The newly revised Constitution and By-Laws and the Ritual went into effective at the close of the 1970 Pittsburgh Grand Conclave.
H. Carl Moultrie I, Omega’s only National Executive Secretary, was appointed a judge to the Superior Court of Washington, D.C., in 1972. Moultrie’s resignation was accepted with regrets.
Omega conferred upon Moultrie the title of National Executive Secretary Emeritus which was later changed to Executive Secretary Emeritus.
The Seventies brought more unpleasant news.
Founder Oscar J. Cooper entered Omega Chapter in 1972. Two years later in 1974, Edgar A. Love, the last surviving founder, entered Omega Chapter.
On November 16, 1975, an impressive granite monument was dedicated to the memory of the four founders. The monument is located near Thirkield Hall, the site of Omega’s birth place on the Howard University campus.
A revived Life Membership program resulted in a very large number of new Life Members.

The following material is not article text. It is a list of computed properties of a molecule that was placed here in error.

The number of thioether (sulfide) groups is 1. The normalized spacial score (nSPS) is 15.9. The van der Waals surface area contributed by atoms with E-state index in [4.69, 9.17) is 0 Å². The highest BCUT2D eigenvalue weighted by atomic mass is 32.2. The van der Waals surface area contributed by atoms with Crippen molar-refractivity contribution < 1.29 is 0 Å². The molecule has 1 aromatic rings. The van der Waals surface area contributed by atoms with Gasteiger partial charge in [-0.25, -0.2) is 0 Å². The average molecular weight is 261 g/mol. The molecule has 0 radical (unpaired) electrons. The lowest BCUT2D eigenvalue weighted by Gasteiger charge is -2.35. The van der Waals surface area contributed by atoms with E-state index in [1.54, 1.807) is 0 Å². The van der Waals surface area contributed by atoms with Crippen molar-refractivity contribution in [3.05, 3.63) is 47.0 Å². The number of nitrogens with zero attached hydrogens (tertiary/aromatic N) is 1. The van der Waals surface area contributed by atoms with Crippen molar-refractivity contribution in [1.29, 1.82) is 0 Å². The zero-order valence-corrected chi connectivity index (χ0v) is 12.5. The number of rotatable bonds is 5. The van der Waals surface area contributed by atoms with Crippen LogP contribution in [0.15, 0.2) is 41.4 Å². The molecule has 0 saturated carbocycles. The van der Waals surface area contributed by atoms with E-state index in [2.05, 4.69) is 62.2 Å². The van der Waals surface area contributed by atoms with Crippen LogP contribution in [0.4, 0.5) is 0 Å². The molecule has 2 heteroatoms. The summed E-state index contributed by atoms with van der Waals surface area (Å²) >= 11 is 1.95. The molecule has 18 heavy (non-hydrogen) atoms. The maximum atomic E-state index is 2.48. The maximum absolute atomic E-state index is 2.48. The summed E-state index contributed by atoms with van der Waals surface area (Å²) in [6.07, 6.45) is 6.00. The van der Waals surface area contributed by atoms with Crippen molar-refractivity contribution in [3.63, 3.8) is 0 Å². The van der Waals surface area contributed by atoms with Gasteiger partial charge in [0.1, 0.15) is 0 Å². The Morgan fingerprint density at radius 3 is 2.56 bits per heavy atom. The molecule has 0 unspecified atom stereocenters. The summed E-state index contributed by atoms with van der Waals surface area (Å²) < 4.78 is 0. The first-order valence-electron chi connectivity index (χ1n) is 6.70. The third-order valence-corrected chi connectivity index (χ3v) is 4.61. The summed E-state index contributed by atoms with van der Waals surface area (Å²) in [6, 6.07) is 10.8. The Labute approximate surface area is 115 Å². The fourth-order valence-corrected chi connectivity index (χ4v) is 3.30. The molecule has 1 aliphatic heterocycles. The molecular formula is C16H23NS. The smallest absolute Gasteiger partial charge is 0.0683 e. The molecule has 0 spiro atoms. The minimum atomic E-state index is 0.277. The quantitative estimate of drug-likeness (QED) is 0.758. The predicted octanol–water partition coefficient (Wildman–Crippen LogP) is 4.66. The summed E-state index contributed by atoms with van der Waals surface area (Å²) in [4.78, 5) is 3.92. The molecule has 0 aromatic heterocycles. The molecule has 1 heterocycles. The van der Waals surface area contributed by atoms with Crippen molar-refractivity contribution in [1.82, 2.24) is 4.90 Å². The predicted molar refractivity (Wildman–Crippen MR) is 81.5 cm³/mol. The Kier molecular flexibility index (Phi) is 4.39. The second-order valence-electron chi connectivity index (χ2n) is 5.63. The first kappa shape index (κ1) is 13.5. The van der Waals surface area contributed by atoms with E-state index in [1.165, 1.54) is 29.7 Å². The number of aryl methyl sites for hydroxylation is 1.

The Atlanta Grand Conclave in 1976 became the largest attended up to that point. Many new undergraduate chapters were chartered, because of the increased enrollment of black students at previously all-white colleges and universities.
“Operation Big Vote,” was successful in getting thousands of African-Americans to vote in the 1976 election.
The Denver Grand Conclave in 1979 made a commitment to contribute $250,000 to the United Negro College Fund over the next five years.
THE EIGHTIES, NINETIES AND TODAY
In 1981, the Omega Psi Phi Fraternity endowed its first endowed Omega faculty chair at Rust College, Holly Springs, Miss. President W.A. McMillan stated that the chair would be used to promote the humanities.
The 75th Anniversary Grand Conclave celebration was held July 25-Aug. 1, 1986 in Washington, D.C., the city of Omega’s birth. It surpassed the previous attendance record.
Grand Basileus Moses C. Norman, Sr., elected at the 1984 Louisville Grand Conclave, appointed a committee to review the structure and operations of the fraternity as a means of future focus.
In 1984, John S. Epps was selected as only the fifth Omega man to serve as Executive Secretary. H. Carl Moultrie I, Executive Secretary Emeritus and Ronald E. McNair, noted Astronaut, entered Omega Chapter.